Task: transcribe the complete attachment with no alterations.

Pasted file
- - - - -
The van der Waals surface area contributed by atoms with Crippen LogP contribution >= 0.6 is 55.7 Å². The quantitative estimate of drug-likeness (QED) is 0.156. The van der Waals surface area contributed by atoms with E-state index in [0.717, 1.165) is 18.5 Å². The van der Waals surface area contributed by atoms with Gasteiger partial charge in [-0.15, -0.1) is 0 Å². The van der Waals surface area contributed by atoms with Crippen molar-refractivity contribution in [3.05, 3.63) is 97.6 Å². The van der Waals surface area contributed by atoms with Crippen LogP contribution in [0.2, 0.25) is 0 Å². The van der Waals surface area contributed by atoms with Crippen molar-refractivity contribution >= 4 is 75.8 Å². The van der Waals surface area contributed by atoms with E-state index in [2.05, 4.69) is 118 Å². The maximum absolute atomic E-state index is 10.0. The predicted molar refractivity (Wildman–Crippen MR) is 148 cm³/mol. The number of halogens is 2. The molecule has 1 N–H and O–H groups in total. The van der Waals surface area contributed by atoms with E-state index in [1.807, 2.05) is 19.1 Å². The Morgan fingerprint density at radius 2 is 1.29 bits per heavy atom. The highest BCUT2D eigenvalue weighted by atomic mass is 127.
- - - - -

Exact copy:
The van der Waals surface area contributed by atoms with Crippen LogP contribution >= 0.6 is 55.7 Å². The quantitative estimate of drug-likeness (QED) is 0.156. The van der Waals surface area contributed by atoms with E-state index in [0.717, 1.165) is 18.5 Å². The van der Waals surface area contributed by atoms with Gasteiger partial charge in [-0.15, -0.1) is 0 Å². The van der Waals surface area contributed by atoms with Crippen molar-refractivity contribution in [3.05, 3.63) is 97.6 Å². The van der Waals surface area contributed by atoms with Crippen LogP contribution in [0.2, 0.25) is 0 Å². The van der Waals surface area contributed by atoms with Crippen molar-refractivity contribution >= 4 is 75.8 Å². The van der Waals surface area contributed by atoms with E-state index in [2.05, 4.69) is 118 Å². The maximum absolute atomic E-state index is 10.0. The predicted molar refractivity (Wildman–Crippen MR) is 148 cm³/mol. The number of halogens is 2. The molecule has 1 N–H and O–H groups in total. The van der Waals surface area contributed by atoms with E-state index in [1.807, 2.05) is 19.1 Å². The Morgan fingerprint density at radius 2 is 1.29 bits per heavy atom. The highest BCUT2D eigenvalue weighted by atomic mass is 127.